California Coast Playlist

By Aaron Carnes, Music Editor

California’s dramatic, moody coastline pulls at your heartstrings from every conceivable angle, so bring along a playlist to listen to as you saturate yourself in the pensive beaches and capricious cliffs of Highway 1. Below is the full playlist (in order) and excerpts from a 21-song playlist, perfectly timed to take you from Santa Cruz to San Francisco.

Wait until you’re near the end of Santa Cruz’s Mission Street and the landscape opens to an ocean view that turns your world into 21 shades of silvery blue. Yo La Tengo’s “Big Day Coming” kicks things off; a slow, minimalistic tune that inches forward with repetitive keyboards and a promise of momentous revelations on the horizon. “I can hardly wait,” singer Ira Kaplan quietly utters.

Later and up the road, creep through sand-worn Davenport. Wye Oak starts up. “You of all People,” an ethereal psych-folk song shrouded in layers of mistrust and seeping with disappointment at its core. Can you trust yourself? Can you trust people who are not you? Stare at the cement plant machinery as you leave Davenport and contemplate the conflict between human construction and the need for nature’s chaotic beauty.

Pass the wind-swept coastal oaks of Ano Nuevo while Blu & Exile goes into “True & Livin,” one of the most joyous hip-hop songs you’ve heard in ages. The choir “ooh-ah” sample repeats throughout, and each time stirs a bubble of tear-inducing happiness in your heart. It reminds you of the first time your parents brought you to see the elephant seals. Monstrously magical creatures that couldn’t care less when you stared at them with unblinking wonderment.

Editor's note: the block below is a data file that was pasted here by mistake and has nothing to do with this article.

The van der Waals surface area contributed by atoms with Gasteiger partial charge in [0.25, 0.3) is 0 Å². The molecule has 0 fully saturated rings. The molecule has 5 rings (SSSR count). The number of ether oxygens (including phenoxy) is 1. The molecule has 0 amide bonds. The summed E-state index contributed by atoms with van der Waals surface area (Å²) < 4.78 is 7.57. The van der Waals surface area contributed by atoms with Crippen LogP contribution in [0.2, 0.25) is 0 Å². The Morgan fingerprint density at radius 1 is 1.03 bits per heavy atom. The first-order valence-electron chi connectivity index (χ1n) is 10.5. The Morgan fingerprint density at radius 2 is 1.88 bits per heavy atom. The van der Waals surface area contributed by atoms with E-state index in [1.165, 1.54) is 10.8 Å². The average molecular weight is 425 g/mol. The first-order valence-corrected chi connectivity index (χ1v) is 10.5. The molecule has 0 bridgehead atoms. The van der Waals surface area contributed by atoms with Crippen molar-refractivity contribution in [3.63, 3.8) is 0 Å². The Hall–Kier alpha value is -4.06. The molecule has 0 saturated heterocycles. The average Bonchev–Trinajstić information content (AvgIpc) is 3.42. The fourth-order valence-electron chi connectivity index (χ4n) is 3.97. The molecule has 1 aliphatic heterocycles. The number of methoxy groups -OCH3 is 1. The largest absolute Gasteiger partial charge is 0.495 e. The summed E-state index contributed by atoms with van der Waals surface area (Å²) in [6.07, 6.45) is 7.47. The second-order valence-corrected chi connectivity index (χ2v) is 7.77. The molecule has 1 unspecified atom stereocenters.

Speed past the turn to the hostel lighthouse, because Thundercat’s “Show You the Way” comes on. He enlists yacht rock icons Michael McDonald and Kenny Loggins on this funky soft-rock track. You’ll feel embarrassed by their earnestness at first. But notice how the beat matches the tempo of the waves and get lost in the rhythm.

Rolling into charming Half Moon Bay, Phosphorescent croons beautifully about heartbreak on the alt-country track “Song for Zula.” He’s thoroughly wrapped up in his “love gone sour” story, and it reminds you that sometimes the worst emotions are the toughest to let go of. Half Moon Bay, you think, has changed. Maybe that’s not a bad thing. Who are you to say? Maybe you’ve changed, too.

As you approach the gusty beaches of San Francisco, the final track begins, a collaboration between comedian Tim Heidecker and Weyes Blood, the decidedly serious track “Oh How We Drift Away.” Lush, brooding vocals seem to relish the impermanence of life. You lose touch with friends. You get older. And the towns you visited as a child eventually slide into the vast embrace of the Pacific Ocean.

And the last song ends. Think about road trips and playlists and emotional journeys that bring us all closer to our truer selves. And when combined, you see meaning everywhere you look.

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